Issued 13 February 2013
13 February 2013, 9:30am - 3:00pm
Since the early 1990s, there seems to be a consensus emerging around the need for ‘good governance’ as a pre-condition for development. Yet there is little conceptual clarity on what this might mean or how it might be operationalised in development practice. Governance focuses on the relationship between politics, institutions and collective action and how these frame development, poverty reduction and democratic objectives.
Good governance refers to the political and institutional processes and outcomes deemed necessary for democratic development and poverty reduction. Its key attributes are usually seen to include: transparency; responsibility; accountability; participation and responsiveness. There have been recent call to move beyond ‘good governance’ to ‘good enough governance‘ by ‘working with the grain’ in developing countries, but it is a moot point whether this has fundamentally altered the overall paradigm.
How might we assess the governance agenda twenty years on since it arrived on the scene to make up for the deficiencies of the anti-state development orthodoxy of the time? A critical balance-sheet of the ‘good governance’ agenda is now arguably overdue. Is it part of an ethnocentric view of the world which assumes the ‘West is best’? Does it encroach on the sovereignty of nations if tied to aid? Can good governance really be measured by clustering the usual indicators? Does the historical comparative development experience show a positive correlation between good governance and development? As an overarching political paradigm does it seek to explain too much and end up illuminating very little? Finally, does Brazil, for example, offer another perspective on governance as part of a non-Northern development agenda?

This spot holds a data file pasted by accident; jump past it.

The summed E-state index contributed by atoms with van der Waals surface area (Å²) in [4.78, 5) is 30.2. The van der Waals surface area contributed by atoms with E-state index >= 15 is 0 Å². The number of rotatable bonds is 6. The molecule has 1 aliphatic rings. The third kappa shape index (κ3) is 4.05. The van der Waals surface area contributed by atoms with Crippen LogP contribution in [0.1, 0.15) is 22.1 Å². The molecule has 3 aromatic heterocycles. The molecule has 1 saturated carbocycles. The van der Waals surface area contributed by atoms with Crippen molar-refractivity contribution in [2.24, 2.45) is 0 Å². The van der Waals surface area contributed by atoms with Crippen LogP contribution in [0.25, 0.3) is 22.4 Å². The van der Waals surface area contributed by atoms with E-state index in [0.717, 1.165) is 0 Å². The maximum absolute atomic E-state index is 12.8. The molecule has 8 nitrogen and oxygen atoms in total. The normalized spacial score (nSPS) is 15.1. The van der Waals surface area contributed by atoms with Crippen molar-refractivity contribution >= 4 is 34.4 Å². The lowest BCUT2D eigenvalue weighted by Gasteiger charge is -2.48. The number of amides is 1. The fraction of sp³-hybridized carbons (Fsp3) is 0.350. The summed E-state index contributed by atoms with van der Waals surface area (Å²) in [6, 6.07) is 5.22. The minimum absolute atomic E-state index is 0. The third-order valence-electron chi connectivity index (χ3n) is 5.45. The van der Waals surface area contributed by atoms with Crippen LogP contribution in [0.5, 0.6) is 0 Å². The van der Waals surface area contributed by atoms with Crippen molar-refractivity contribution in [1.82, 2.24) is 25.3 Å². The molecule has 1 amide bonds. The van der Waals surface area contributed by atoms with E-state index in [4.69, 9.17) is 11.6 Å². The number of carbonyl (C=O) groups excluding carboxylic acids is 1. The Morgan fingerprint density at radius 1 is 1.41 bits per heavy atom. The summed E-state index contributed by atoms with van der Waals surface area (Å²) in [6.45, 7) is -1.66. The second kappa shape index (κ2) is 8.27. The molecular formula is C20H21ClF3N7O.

The DSAI seminar on Development and the Governance Agenda will address some of these questions as part of its role as a shared enabling platform for development researchers, policy makers and practitioners. This will be a relatively small, fully participatory seminar, aimed at open discussion to take the Irish development and governance agenda forward. Speakers include: Mick Moore (IDS Sussex), Donal Cronin (Irish Aid), Tanja Kleibl (Trocaire) and David Booth (ODI).
The Programme for this event is available to download here.
Attendance is free. Advanced Registration is required, please firstname.lastname@example.org to book your place.
The Helix, Dublin City University